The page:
In the days ahead as the last of the lingering terns head for South America for the winter, the aerial pirates that have been recently harassing them off Provincetown will begin to drift away, shadowing the terns all the way to their South Atlantic wintering quarters.  Although Parasitic Jaegers are capable of capturing fish or scavenging food on their own, during their non-breeding season at sea they generally prefer their criminal life style as a way to obtain food.  Come spring however, the jaegers will head north for their arctic nesting grounds where their diet will shift to small rodents or shorebird eggs and chicks.

Always predatory and always on the move, jaegers are fascinating seabirds that can only be admired when viewed in full pursuit of a fleeing tern, or when observed deftly flying amid the frothy troughs of a storm-tossed sea.

Get to P-town soon to see these spectacular birds for yourself!

Parasitic Jaegers pursue a tern © Peter Flood

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Flight of the Broad-wing: an epic in the sky

Every year, at about this time, dedicated hawk watchers and serious raptor aficionados begin paying particular attention to radar images and weather prognostications on the evening news. Indeed, some devotees even regularly take their vacation in the middle of September. So what’s so special about mid-September? To those in the know with an interest in hawk migration, mid-September is THE time to intercept the peak southward departure of the Broad-winged Hawk (Buteo platypterus).

Adult Broad-winged Hawks are 15 inches-long with a 24 inch wing-spread, a black tail crossed midway with a single wide, white band, a brown back, and rusty-brown underparts.  In flight they are compact, with broad wings that are pale underneath and traced with a thin black border around the edges (as shown in the above photo). Ranging throughout most of the eastern United States and southern Canada west to Alberta, Broad-wings spend much of their summer hunting amphibians, snakes, small mammals, and birds to feed their young.  However in mid-September it is the spectacular autumn migration of this species that annually captivates and mesmerizes hawk watchers, and often even the general public as well.

Unlike other raptors (or most other species of birds for that matter) few have such a telescoped seasonal departure as the Broad-winged Hawk. With seemingly mathematical precision, much of the North American breeding population typically initiates its southward migration sometime between September12–20.  Depending upon weather conditions, in some years this time window becomes even more compressed, occasionally with many thousands of individuals passing favored observation sites literally within a few hours. Here in Massachusetts, Wachusett Mountain in Princeton, Mt. Watatic in Ashburnham, and Mt. Tom in Holyoke are among the better places to witness this phenomenon.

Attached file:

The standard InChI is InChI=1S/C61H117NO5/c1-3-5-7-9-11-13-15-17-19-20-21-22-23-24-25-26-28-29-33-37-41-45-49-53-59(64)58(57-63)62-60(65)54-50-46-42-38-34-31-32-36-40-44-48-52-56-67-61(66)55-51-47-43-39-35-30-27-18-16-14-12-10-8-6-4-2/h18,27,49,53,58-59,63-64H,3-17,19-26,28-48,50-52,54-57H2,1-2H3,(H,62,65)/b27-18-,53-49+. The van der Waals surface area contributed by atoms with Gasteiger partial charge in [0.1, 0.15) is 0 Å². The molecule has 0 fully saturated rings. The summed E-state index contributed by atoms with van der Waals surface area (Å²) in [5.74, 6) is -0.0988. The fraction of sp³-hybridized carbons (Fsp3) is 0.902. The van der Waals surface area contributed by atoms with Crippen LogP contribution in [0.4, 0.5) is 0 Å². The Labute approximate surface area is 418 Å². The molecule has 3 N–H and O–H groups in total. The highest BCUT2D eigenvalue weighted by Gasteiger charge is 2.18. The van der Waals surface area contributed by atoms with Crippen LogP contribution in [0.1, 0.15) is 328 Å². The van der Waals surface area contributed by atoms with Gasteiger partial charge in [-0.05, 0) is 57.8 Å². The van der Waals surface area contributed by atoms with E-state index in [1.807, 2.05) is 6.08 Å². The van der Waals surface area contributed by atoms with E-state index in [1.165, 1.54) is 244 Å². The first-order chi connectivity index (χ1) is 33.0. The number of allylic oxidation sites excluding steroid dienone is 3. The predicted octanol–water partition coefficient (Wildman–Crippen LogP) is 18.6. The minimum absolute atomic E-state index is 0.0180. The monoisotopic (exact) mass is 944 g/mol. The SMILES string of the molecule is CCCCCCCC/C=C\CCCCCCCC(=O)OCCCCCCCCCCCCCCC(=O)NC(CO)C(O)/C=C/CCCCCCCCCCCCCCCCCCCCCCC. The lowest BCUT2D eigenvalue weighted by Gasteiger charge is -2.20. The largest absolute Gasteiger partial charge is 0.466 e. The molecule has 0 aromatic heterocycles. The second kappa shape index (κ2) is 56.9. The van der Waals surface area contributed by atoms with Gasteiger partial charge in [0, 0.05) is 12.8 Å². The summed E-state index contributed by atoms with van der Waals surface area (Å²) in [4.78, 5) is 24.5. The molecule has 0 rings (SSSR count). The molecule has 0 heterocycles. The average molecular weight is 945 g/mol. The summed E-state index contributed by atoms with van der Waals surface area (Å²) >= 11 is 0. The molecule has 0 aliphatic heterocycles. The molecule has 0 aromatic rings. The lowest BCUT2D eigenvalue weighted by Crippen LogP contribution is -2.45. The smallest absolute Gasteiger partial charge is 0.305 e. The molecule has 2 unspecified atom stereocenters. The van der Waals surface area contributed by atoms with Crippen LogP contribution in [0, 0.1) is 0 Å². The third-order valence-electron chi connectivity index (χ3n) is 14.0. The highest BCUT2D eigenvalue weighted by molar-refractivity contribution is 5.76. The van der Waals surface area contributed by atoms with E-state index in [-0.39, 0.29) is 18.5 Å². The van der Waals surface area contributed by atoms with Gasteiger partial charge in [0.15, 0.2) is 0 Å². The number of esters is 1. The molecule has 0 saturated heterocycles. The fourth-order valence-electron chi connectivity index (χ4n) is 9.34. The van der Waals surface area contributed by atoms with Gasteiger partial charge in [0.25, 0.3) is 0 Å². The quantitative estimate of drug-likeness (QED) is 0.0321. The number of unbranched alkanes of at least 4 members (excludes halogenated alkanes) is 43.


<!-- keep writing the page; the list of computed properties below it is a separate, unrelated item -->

In mid-September Broad-wings across much of their breeding range wait strategically for the passage of cold fronts accompanied by falling temperatures and light winds from the north side of the compass to begin their migration.  Under such conditions the hawks almost simultaneously begin lifting up from the summer woodlands where they nested to search for rising warm air masses called thermals that will help eventually transport them to South America for the winter.

Using such thermals to carry them skyward many thousands of feet, eventually the Broad-wings break out of the thermals and travel to another thermal, often several miles away, by means of long, high-speed power glides that cause them to gradually lose altitude at the same time.  Once they reach another thermal, they then ride the new “escalator” skyward. Because hundreds of Broad-wings are using this same strategy, on a good day for migration, a large thermal often contains many hundreds of tightly soaring individuals all rising upwards at the same time.  In hawk parlance such an aggregation is called a “kettle” (shown below).

On days favorable for migration, many thousands of Broad-winged Hawks make their way southward at the same time using this combination of riding warm air thermals upward for lift, and then power gliding to another thermal so they can regularly cover hundreds of miles a day under ideal conditions. The migration tends to follow the southwesterly leading line created by the Appalachian Mountains. Between the thermal-and-glide strategy, and wind lift created along Appalachian ridgetops, the hawks gradually make their way to the Gulf Coast, where they gradually “turn the corner” in southern Texas to avoid crossing the Gulf of Mexico, and then make their way into Mexico and south through Central America, and finally into northern South American where most will spend the winter.

Not surprisingly there are variations in this strategy along the way, including several world-famous hawk-watching bottlenecks where, with several other species, they pass through Mexico, Costa Rica, and Panama.  While this is by no means the full story, it is the essence of how each year this magnificent raptor accomplishes one of the most amazing autumn migrations in the western hemisphere.

 

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Beachfront Armageddon: A fish tale and a seabird saga

For several weeks the sandy beaches at Race Point and Herring Cove Beach in Provincetown have witnessed a spectacular and practically unique confluence of seabirds and fish.  The players in the P-town saga have been Atlantic menhaden (Brevoortia tyrannus) and Great Shearwaters (Ardenna gravis).